In retail, inventory essentially is the business. Without properly understanding what’s on hand, how it’s performing, and what impact it has on the bottom line, good luck staying profitable. This is doubly true for the fiercely competitive world of SMB retailers.
With the advent of the digital revolution, inventory management has become incredibly sophisticated. Retailers can now track and analyze numerous factors about inventory items across multiple locations. The culmination of this evolution is inventory management software. You will sometimes find inventory management as a standalone product while software suites may offer it as a must-have feature. For example, the best POS software (point-of-sale software) include inventory as a built-in feature. SMB retailers that embrace the inventory management technology will gain a better understanding of their supply and demand than the competition.
For those SMBs still weighing the pros and cons of adoption, consider these reasons why your competitors have made the transition to actively tracking their stock:
1. To become more efficient.
It’s no secret that efficiency leads to better financial performance. But this is even more crucial when it comes to SMBs, which have less room for error and need to operate without mistakes to compete with larger businesses.
Inventory management software can be a huge boon in efficiency for an SMB retailer. Without it, employees are manually sorting through files, emailing and calling back and forth, and checking stock by hand. These tasks can all be handled by software, which frees employees to work on more important tasks.
2. To gain better visibility.
Inventory management is largely about understanding what’s on hand and what isn’t. Even SMBs can have trouble keeping track of what’s available with pieces moving in and out of storage and (hopefully) being sold at a rapid pace.
Lately, there has been even more inventory to track. In a recent study, Supply Chain Digest found that the level of inventory on hand based on average sales per day has risen by more than eight percent over a five-year period.
By automatically tracking inventory levels and having the ability to locate specific pieces that might be requested by a customer, inventory management software has provided a useful answer to the increasingly complex question “What’s in stock?”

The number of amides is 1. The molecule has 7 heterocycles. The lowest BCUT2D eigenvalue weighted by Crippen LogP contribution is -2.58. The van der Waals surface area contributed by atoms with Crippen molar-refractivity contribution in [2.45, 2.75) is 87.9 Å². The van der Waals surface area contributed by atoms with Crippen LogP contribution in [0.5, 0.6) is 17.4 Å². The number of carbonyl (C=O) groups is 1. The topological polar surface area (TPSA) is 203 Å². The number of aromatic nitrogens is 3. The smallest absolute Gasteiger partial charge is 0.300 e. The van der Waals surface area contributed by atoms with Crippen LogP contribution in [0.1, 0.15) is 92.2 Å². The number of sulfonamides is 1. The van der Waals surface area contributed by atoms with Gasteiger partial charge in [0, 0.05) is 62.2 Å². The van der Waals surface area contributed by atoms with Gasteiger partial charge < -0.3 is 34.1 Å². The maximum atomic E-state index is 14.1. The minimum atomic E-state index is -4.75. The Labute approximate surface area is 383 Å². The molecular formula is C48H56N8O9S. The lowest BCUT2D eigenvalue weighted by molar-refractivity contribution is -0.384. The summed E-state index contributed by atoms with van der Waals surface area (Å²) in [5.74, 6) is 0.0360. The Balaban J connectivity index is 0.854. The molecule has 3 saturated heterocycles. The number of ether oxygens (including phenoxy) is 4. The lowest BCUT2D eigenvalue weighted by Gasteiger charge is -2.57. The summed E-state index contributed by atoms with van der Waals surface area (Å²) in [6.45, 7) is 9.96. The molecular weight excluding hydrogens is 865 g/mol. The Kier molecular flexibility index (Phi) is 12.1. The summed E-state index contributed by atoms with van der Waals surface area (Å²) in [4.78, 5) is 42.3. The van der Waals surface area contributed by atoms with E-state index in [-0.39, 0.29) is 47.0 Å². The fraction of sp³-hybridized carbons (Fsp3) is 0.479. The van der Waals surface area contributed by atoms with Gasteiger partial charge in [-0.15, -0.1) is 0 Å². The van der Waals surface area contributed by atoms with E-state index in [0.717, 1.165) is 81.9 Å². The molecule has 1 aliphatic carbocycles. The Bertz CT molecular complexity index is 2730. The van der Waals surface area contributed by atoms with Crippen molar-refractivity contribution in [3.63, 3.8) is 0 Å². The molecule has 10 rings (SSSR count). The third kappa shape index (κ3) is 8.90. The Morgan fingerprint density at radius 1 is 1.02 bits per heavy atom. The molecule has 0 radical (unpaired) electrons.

3. To make better orders.
The relationship between SMB retailers and vendors is hallowed. Both parties depend on each other and work to keep each other in business. Of course, it’s up to the retailer to make sure that its orders are accurate and matched to current demand.
Having too little stock will affect sales, but having too much can be just as detrimental. SMBs may have limited storage space, and unpopular items can easily take the spots of hot sellers. Plus, excess stock will tie up funds in unnecessary overhead.
“A major disadvantage to holding too much inventory on hand is the negative cost implications,” according to The Arizona Republic. “Purchasing any type of inventory or product ties up the funds from being used elsewhere in the business.”
Keeping track of current and previous items can make reordering easier by automatically inputting order numbers, item specs, and calculating currency exchanges.
4. To make more sales.
At the end of the day, improved efficiency, visibility, and automated restocking are all efforts to make more sales. That is the business that retailers find themselves in and one that is incredibly important: The Balance reports that retail sales and consumer spending drive almost 70 percent of economic growth.
When your clerks can stop telling interested customers that something is out of stock, when employees stop wasting time physically checking the stockroom, and when new items are automatically ordered as they run out, higher sales will be the natural result.
Peter Chawaga is a contributor for TechnologyAdvice.com with years of experience as a reporter and editor for publications around the country. He’s covered arts and culture in Philadelphia, business and development in Greensboro, and healthcare and technology in Nashville.